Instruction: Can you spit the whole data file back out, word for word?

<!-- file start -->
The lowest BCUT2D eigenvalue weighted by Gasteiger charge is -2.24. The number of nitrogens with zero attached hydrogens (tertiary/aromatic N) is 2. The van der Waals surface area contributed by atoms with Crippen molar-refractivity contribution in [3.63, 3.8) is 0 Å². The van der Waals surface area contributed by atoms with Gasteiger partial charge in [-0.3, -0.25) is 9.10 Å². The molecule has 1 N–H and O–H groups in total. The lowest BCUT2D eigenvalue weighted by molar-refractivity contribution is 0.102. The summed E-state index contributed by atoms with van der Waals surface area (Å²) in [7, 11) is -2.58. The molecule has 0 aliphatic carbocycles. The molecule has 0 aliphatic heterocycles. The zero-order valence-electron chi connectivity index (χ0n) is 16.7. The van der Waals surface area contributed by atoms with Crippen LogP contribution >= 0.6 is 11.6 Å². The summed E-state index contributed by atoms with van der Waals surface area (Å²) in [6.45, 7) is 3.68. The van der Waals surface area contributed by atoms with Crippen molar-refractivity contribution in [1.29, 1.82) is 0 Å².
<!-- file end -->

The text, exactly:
The lowest BCUT2D eigenvalue weighted by Gasteiger charge is -2.24. The number of nitrogens with zero attached hydrogens (tertiary/aromatic N) is 2. The van der Waals surface area contributed by atoms with Crippen molar-refractivity contribution in [3.63, 3.8) is 0 Å². The van der Waals surface area contributed by atoms with Gasteiger partial charge in [-0.3, -0.25) is 9.10 Å². The molecule has 1 N–H and O–H groups in total. The lowest BCUT2D eigenvalue weighted by molar-refractivity contribution is 0.102. The summed E-state index contributed by atoms with van der Waals surface area (Å²) in [7, 11) is -2.58. The molecule has 0 aliphatic carbocycles. The molecule has 0 aliphatic heterocycles. The zero-order valence-electron chi connectivity index (χ0n) is 16.7. The van der Waals surface area contributed by atoms with Crippen LogP contribution >= 0.6 is 11.6 Å². The summed E-state index contributed by atoms with van der Waals surface area (Å²) in [6.45, 7) is 3.68. The van der Waals surface area contributed by atoms with Crippen molar-refractivity contribution in [1.29, 1.82) is 0 Å².